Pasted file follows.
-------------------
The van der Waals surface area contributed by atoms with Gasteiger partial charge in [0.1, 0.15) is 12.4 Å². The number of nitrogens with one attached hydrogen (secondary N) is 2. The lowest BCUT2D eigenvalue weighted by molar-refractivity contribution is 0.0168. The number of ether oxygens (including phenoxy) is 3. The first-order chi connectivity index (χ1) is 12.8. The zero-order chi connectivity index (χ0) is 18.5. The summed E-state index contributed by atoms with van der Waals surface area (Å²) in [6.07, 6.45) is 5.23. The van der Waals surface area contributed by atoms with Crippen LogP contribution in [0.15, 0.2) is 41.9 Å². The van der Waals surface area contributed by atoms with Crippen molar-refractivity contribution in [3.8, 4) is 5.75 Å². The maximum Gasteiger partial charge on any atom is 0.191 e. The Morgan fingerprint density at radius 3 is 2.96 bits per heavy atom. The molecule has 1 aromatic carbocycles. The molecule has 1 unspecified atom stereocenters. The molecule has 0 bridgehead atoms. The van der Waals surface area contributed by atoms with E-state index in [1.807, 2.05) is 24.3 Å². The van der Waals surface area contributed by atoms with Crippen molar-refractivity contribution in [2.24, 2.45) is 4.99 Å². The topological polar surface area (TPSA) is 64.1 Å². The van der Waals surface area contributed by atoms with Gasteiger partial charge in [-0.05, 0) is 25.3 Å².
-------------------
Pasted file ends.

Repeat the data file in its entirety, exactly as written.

The van der Waals surface area contributed by atoms with Gasteiger partial charge in [0.1, 0.15) is 12.4 Å². The number of nitrogens with one attached hydrogen (secondary N) is 2. The lowest BCUT2D eigenvalue weighted by molar-refractivity contribution is 0.0168. The number of ether oxygens (including phenoxy) is 3. The first-order chi connectivity index (χ1) is 12.8. The zero-order chi connectivity index (χ0) is 18.5. The summed E-state index contributed by atoms with van der Waals surface area (Å²) in [6.07, 6.45) is 5.23. The van der Waals surface area contributed by atoms with Crippen LogP contribution in [0.15, 0.2) is 41.9 Å². The van der Waals surface area contributed by atoms with Crippen molar-refractivity contribution in [3.8, 4) is 5.75 Å². The maximum Gasteiger partial charge on any atom is 0.191 e. The Morgan fingerprint density at radius 3 is 2.96 bits per heavy atom. The molecule has 1 aromatic carbocycles. The molecule has 1 unspecified atom stereocenters. The molecule has 0 bridgehead atoms. The van der Waals surface area contributed by atoms with E-state index in [1.807, 2.05) is 24.3 Å². The van der Waals surface area contributed by atoms with Crippen molar-refractivity contribution in [2.24, 2.45) is 4.99 Å². The topological polar surface area (TPSA) is 64.1 Å². The van der Waals surface area contributed by atoms with Gasteiger partial charge in [-0.05, 0) is 25.3 Å².